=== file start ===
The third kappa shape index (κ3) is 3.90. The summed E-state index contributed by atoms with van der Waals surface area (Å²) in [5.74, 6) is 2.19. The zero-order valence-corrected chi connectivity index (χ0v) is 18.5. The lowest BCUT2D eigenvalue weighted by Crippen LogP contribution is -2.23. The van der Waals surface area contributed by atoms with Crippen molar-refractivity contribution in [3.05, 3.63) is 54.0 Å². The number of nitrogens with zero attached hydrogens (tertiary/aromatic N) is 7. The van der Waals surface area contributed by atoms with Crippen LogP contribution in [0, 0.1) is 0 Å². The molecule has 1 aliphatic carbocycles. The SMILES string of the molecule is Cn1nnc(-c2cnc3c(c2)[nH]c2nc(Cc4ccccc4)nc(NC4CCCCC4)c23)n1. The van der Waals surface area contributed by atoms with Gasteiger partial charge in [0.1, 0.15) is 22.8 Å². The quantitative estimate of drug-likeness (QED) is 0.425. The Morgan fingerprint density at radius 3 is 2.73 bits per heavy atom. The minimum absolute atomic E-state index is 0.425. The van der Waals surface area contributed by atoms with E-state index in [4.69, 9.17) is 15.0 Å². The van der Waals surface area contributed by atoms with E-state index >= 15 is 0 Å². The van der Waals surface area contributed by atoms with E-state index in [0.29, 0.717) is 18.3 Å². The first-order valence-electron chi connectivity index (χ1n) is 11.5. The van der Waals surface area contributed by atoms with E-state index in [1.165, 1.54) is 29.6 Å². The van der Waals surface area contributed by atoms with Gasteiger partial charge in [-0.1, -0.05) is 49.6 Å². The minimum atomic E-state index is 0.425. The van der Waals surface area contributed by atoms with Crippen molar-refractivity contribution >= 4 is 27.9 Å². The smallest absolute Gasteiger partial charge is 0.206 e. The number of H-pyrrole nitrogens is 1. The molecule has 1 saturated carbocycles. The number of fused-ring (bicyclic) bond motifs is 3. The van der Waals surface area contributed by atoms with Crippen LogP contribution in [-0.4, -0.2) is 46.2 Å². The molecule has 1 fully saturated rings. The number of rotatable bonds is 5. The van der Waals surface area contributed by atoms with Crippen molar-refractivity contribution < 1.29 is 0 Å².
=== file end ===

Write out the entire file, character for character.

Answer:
The third kappa shape index (κ3) is 3.90. The summed E-state index contributed by atoms with van der Waals surface area (Å²) in [5.74, 6) is 2.19. The zero-order valence-corrected chi connectivity index (χ0v) is 18.5. The lowest BCUT2D eigenvalue weighted by Crippen LogP contribution is -2.23. The van der Waals surface area contributed by atoms with Crippen molar-refractivity contribution in [3.05, 3.63) is 54.0 Å². The number of nitrogens with zero attached hydrogens (tertiary/aromatic N) is 7. The van der Waals surface area contributed by atoms with Crippen LogP contribution in [0, 0.1) is 0 Å². The molecule has 1 aliphatic carbocycles. The SMILES string of the molecule is Cn1nnc(-c2cnc3c(c2)[nH]c2nc(Cc4ccccc4)nc(NC4CCCCC4)c23)n1. The van der Waals surface area contributed by atoms with Gasteiger partial charge in [0.1, 0.15) is 22.8 Å². The quantitative estimate of drug-likeness (QED) is 0.425. The Morgan fingerprint density at radius 3 is 2.73 bits per heavy atom. The minimum absolute atomic E-state index is 0.425. The van der Waals surface area contributed by atoms with E-state index in [4.69, 9.17) is 15.0 Å². The van der Waals surface area contributed by atoms with E-state index >= 15 is 0 Å². The van der Waals surface area contributed by atoms with E-state index in [0.29, 0.717) is 18.3 Å². The first-order valence-electron chi connectivity index (χ1n) is 11.5. The van der Waals surface area contributed by atoms with E-state index in [1.165, 1.54) is 29.6 Å². The van der Waals surface area contributed by atoms with Gasteiger partial charge in [-0.1, -0.05) is 49.6 Å². The minimum atomic E-state index is 0.425. The van der Waals surface area contributed by atoms with Crippen molar-refractivity contribution >= 4 is 27.9 Å². The smallest absolute Gasteiger partial charge is 0.206 e. The number of H-pyrrole nitrogens is 1. The molecule has 1 saturated carbocycles. The number of fused-ring (bicyclic) bond motifs is 3. The van der Waals surface area contributed by atoms with Crippen LogP contribution in [-0.4, -0.2) is 46.2 Å². The molecule has 1 fully saturated rings. The number of rotatable bonds is 5. The van der Waals surface area contributed by atoms with Crippen molar-refractivity contribution < 1.29 is 0 Å².